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Robert McNamara: A Vietnam Legend

by Margot Bordelon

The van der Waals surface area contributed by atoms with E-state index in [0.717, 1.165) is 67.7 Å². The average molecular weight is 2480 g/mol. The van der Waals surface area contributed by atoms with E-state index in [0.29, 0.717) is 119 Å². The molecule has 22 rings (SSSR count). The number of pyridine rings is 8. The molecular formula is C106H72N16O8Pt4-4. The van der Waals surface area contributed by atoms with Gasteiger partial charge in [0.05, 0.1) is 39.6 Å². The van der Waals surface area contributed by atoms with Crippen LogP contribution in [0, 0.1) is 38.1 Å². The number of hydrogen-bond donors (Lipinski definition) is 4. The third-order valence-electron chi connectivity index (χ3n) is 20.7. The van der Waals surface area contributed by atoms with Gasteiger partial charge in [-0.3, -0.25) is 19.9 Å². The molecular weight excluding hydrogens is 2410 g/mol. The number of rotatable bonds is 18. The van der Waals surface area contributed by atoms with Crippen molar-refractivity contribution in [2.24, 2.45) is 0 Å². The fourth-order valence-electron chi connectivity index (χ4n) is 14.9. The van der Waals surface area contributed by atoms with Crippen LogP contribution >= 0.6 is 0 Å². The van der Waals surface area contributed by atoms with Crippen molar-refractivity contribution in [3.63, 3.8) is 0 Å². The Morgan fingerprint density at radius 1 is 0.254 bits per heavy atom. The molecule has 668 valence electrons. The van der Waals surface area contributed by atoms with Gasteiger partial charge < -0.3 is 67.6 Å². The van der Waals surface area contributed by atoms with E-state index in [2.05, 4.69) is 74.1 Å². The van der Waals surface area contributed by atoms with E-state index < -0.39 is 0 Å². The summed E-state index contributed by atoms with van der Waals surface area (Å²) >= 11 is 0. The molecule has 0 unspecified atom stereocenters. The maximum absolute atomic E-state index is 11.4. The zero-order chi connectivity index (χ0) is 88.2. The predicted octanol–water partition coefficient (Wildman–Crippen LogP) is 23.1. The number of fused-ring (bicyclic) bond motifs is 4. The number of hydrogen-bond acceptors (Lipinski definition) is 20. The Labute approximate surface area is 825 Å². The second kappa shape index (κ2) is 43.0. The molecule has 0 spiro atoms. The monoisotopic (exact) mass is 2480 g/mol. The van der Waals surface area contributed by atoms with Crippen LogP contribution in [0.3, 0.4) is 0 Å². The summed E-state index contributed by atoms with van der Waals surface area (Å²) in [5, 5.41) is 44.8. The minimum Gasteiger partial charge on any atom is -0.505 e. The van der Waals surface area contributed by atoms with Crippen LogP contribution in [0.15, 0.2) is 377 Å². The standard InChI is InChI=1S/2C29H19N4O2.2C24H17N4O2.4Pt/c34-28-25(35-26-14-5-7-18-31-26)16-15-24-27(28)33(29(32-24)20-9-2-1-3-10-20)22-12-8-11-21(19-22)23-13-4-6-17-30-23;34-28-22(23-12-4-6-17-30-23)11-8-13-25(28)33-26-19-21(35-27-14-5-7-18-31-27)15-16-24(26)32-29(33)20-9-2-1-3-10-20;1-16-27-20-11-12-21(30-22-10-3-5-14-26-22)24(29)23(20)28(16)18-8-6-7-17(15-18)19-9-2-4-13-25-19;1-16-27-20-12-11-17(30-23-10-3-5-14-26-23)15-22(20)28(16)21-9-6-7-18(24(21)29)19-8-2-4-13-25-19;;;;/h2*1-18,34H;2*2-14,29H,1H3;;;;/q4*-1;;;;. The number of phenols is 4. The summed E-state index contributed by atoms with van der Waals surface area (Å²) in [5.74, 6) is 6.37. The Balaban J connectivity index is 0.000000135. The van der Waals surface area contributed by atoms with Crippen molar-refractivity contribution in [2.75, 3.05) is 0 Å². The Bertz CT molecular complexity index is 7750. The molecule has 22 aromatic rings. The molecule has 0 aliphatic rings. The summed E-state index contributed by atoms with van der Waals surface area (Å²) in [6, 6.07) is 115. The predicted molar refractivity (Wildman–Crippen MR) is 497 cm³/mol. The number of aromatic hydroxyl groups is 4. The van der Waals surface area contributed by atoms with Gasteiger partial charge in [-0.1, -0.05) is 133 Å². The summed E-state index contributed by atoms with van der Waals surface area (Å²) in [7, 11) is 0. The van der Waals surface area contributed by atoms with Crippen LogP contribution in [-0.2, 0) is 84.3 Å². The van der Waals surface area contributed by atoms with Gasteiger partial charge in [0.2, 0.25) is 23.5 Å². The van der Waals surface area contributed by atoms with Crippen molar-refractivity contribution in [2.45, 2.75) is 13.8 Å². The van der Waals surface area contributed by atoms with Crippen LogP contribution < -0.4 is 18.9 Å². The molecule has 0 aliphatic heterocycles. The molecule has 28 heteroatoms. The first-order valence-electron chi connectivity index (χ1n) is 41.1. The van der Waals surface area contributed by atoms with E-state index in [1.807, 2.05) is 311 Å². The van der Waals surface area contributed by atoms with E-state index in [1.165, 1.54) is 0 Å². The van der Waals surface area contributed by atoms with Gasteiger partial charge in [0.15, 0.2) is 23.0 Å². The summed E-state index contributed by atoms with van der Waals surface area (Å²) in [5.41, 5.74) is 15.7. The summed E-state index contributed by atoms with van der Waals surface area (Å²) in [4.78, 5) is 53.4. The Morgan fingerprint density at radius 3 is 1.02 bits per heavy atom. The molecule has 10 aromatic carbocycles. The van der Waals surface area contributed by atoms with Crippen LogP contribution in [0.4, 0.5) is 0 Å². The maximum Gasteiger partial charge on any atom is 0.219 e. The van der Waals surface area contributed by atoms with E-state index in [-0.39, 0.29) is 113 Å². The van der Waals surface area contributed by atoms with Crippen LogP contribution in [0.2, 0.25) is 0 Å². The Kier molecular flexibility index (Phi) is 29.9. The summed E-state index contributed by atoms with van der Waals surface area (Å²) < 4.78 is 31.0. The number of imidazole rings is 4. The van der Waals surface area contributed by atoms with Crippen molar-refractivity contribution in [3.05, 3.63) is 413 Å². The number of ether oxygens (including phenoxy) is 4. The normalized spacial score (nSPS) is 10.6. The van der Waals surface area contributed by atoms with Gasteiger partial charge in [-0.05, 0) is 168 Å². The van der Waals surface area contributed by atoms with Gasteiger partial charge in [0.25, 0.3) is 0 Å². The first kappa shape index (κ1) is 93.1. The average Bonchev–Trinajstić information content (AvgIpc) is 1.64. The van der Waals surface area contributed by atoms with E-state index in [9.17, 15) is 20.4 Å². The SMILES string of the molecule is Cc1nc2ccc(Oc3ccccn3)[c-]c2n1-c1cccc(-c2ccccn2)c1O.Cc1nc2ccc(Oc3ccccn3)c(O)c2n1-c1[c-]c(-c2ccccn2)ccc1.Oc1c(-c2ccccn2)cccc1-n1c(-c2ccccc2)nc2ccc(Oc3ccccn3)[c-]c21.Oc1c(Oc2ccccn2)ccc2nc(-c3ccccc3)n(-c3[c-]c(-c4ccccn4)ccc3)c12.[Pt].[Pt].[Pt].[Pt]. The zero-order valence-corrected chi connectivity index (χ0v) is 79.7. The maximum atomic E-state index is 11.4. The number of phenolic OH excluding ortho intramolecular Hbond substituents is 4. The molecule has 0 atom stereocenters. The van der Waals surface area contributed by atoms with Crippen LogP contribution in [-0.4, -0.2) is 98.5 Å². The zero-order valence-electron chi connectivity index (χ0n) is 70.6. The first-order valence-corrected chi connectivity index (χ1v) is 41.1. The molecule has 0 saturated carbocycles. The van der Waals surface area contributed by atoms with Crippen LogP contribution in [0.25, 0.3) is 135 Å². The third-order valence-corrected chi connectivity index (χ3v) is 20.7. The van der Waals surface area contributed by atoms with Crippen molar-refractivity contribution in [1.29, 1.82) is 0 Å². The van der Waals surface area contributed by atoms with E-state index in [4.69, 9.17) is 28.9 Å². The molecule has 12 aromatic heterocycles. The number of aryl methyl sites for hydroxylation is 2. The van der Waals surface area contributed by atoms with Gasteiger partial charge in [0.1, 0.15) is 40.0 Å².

On November 11, 1918, McNamara was only two years old, yet he would recall for the rest of his life the moment when World War I, "the war to end all wars," was finally over. McNamara entered first grade in 1922, and attended school in a one-room, wooden shack. His beginnings were humble, yet his resolve to make something of himself was anything but modest. He applied to several universities for higher education but settled on Berkeley: "I went to 'Cal' because it was the only first-rate university I could afford. Tuition was fifty-two dollars a year." He went on to graduate studies at Harvard, and a year after receiving his MBA, McNamara became the youngest assistant professor in the University’s history. In December 1941, Japan attacked Pearl Harbor. McNamara immediately volunteered and began working in the Statistical Control Division of the U.S. Air Corps. World War II was the first large-scale military operation during which the compilation of research data was used to improve tactical planning efficiency. McNamara, a brilliant statistician, was promoted to lieutenant colonel in the Air Force. His most prominent mission of the war was strategizing an effective way to fire bomb Tokyo. Success in the planning resulted in massive devastation and enormous casualties, which tested him ethically. "What makes it immoral if you lose and not immoral if you win?" McNamara wondered whether he would have been tried as a war criminal if the allies had lost the war. In 1946, McNamara was hired by the Ford Motor Company, where he quickly rose through the ranks to the position of company president, a prestigious position no one outside the Ford family had held before him. His time as Ford’s president was short-lived, however; five weeks after his ascendancy, McNamara accepted an offer to serve as Secretary of Defense for the Kennedy administration, a position he would hold through two administrations for the next seven years. McNamara’s defining moment came early, with the military action in Vietnam. Things started out small – in the fall of 1961, Vietnam was far from a priority for the Kennedy administration. The 1962 Cuban missile crisis, however, brought the Cold War to a new level. According to McNamara, the Kennedy administration "operated on two premises that ultimately proved contradictory. One was that the fall of South Vietnam to communism would threaten the security of the United States and the Western world. The other was that only the South Vietnamese could defend their nation, and that America should limit its role to providing training and logistical support." After the assassination of John F. Kennedy in 1963, McNamara found that incoming President Lyndon Johnson wanted to extend America’s military involvement in South Vietnam. JFK had been wary about increasing involvement, but McNamara believed that LBJ "felt more certain than President Kennedy that the loss of South Vietnam had a higher cost than would the direct application of the U.S. military force, and it was this view that shaped him and his policy decisions for the next five years. He failed to perceive the fundamentally political nature of the war." In 1964, it was reported that North Vietnamese forces had attacked American ships in international waters – the authenticity of which continues to be a hot point of contention. When LBJ announced to the American people that there had been a second attack (which later proved to be false), he asked Congress to pass The Gulf of Tonkin Resolution, giving him complete authority to take the nation to war if he saw fit. McNamara supported the decision at the time, not realizing the extent to which it would be used. "Congress recognized the vast power the resolution granted to President Johnson, but it did not conceive of it as a declaration of war and did not intend it to be used, as it was, as authorization for an enormous expansion of U.S. forces in Vietnam – from 16,000 military advisers to 550,000 combat troops. Securing a declaration of war and specific authorization for the introduction of combat forces in subsequent years might well have been impossible; not seeking it was certainly wrong." The president’s decision to utilize this resolution would ultimately leave 58,000 Americans dead and 304,000 wounded. On November 1, 1967, Robert McNamara sent a top-secret memorandum to President Johnson recommending that the U.S. cut back its military operations in Vietnam. McNamara never heard back from the president, and by the end of the month, it was announced that McNamara would leave the office of Secretary of Defense to become president of the World Bank. He left in February of 1968 and was later that year awarded the Presidential Medal of Freedom. For further information, check out: McNamara, Robert S. and VanDeMark, Brian. In Retrospect, the Tragedy and Lessons of Vietnam. Times Books, New York, 1995.Errol Morris’s The Fog of War, 2003.